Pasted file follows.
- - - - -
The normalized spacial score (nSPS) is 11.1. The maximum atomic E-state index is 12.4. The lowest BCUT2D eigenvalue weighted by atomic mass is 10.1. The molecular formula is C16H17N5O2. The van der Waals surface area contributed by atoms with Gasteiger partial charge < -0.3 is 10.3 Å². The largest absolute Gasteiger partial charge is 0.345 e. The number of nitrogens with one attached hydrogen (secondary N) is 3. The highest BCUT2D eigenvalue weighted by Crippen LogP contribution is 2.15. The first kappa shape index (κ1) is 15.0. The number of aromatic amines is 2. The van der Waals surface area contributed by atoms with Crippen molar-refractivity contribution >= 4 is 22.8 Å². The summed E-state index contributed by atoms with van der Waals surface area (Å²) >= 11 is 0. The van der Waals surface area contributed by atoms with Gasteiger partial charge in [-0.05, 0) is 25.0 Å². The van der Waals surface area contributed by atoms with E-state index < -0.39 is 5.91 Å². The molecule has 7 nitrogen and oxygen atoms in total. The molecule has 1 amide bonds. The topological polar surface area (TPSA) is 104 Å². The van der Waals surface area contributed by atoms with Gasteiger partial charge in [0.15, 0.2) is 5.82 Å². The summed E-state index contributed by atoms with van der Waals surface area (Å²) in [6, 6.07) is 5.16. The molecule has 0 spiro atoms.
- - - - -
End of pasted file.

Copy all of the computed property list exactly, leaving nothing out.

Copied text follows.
The normalized spacial score (nSPS) is 11.1. The maximum atomic E-state index is 12.4. The lowest BCUT2D eigenvalue weighted by atomic mass is 10.1. The molecular formula is C16H17N5O2. The van der Waals surface area contributed by atoms with Gasteiger partial charge < -0.3 is 10.3 Å². The largest absolute Gasteiger partial charge is 0.345 e. The number of nitrogens with one attached hydrogen (secondary N) is 3. The highest BCUT2D eigenvalue weighted by Crippen LogP contribution is 2.15. The first kappa shape index (κ1) is 15.0. The number of aromatic amines is 2. The van der Waals surface area contributed by atoms with Crippen molar-refractivity contribution >= 4 is 22.8 Å². The summed E-state index contributed by atoms with van der Waals surface area (Å²) >= 11 is 0. The van der Waals surface area contributed by atoms with Gasteiger partial charge in [-0.05, 0) is 25.0 Å². The van der Waals surface area contributed by atoms with E-state index < -0.39 is 5.91 Å². The molecule has 7 nitrogen and oxygen atoms in total. The molecule has 1 amide bonds. The topological polar surface area (TPSA) is 104 Å². The van der Waals surface area contributed by atoms with Gasteiger partial charge in [0.15, 0.2) is 5.82 Å². The summed E-state index contributed by atoms with van der Waals surface area (Å²) in [6, 6.07) is 5.16. The molecule has 0 spiro atoms.